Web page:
“I can go home on my own show,” Iron Chef Alex Guarnaschelli says with surprise, and perhaps even a hint of annoyance, in the first episode of her new Food Network competition Alex vs. America.
Alex vs. America is a starring vehicle for an outstanding chef and competitor, and placing her talent, competitiveness, and candor center stage has created a first-rate reality competition.
I was first introduced to Alex as a judge on Chopped, where she’s been since its first season, offering sharp and sometimes cutting critiques.
But before judging that and other shows, from Worst Cooks in America to Guy’s Grocery Games, Alex was on the other side of the table.
In 2007, Alex was a chef up against Iron Chef Cat Cora on Iron Chef America, a battle Alex lost. But that didn’t stop her from competing.
She later went on to compete in The Next Iron Chef, winning season five and thus joining the show and taking the iconic title, and other shows, including Beat Bobby Flay and Worst Cooks in America, both of which she won.
Most recently, Alex hosted Supermarket Stakeout, which is basically Chopped in a parking lot, and instead of a pantry the contestants buy their ingredients from people leaving the store. It was okay, but did not play to her greatest television strength: as a competitor who loves competing.
After Alex won Next Iron Chef in 2013, I interviewed Alex, and asked about putting reputation on the line as a judge to compete again. “Chefs take that risk every day by having restaurants and making themselves vulnerable to public opinion,” she told me. “You only hope that people respect that you want to put yourself out there.” I think Alex vs. America will add to the respect people have for Alex, because it’s not an easy challenge.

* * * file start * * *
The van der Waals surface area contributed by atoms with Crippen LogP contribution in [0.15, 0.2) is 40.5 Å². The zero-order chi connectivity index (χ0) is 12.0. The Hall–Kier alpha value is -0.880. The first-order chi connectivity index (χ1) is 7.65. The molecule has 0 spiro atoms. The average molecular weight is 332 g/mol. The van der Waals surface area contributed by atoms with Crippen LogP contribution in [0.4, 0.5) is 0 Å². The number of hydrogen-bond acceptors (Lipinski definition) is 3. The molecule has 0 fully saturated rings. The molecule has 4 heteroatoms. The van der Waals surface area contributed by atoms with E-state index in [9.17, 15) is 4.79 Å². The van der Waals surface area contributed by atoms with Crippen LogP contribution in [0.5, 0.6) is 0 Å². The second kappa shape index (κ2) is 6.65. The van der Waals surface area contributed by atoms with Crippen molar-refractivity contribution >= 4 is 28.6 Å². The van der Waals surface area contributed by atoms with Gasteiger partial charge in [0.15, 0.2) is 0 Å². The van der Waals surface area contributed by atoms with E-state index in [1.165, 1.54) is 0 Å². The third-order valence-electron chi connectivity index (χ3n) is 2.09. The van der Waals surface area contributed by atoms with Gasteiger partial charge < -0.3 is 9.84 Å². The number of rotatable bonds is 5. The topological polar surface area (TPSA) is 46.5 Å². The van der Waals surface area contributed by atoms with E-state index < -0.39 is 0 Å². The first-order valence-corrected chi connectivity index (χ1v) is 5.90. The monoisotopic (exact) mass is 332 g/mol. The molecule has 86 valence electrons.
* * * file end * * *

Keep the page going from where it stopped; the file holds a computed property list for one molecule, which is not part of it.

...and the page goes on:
Alex vs. America (Food Network, Sundays at 10) is produced by Lando Entertainment, which also produced the terrific Tournament of Champions, and that show’s sensibilities are infused into this new competition, from the fourth-wall breaking to the judging.
In each episode, Alex Guarnaschelli faces off against three talented chefs who all share a similar speciality, such as seafood or spicy cuisine.
In the first round, the three competitors choose the challenge, selecting things such as the central protein, the plating method, a type of cooking, and/or the time to making a dish.
This is similar to the giant wheel Guy Fieri spins in Tournament of Champions, but instead of a random outcome, the contestants are discussing and deliberately choosing things that they hope play to their strengths and not to Alex’s. The winner of the first round makes similar selections for the second and final round.
Top Chef finalist Eric Adjepong hosts Alex vs. America, casually walking around the kitchen and chatting with the chefs and with the camera.
Other Top Chef alum show up as judges: In the first three episodes, Tiffani Faison, Antonia Lofaso, and Michael Voltaggio are each paired with another judge, including familiar Food Network faces such as Chopped winner Cara Nicoletti or star chefs Bricia Lopez and Tetsu Yahagi. Other judges include Evan Funke, Valerie Gordon, Jonathan Grahm, and Jet Tila.
The contestants, including Alex, leave before the judges ever show up, and the judges don’t know who’s cooked what dish. They then rank the dishes from best to worst.
That’s how Alex can go home on her own show: If it’s her dish in last place after the first round, she’s out. In round two, if her dish ranks number-one, no one wins anything, but beating Alex earns a contestant $10,000 for coming in first and $5,000 for coming in second.
Both Alex and her show acknowledge something that a similar series, Beat Bobby Flay, does not: the advantage Alex and Bobby bring with them. Bobby Flay, for example, benefits not just from his talent, but from how familiar he is with the show’s kitchen, and perhaps even how familiar the judges are with him.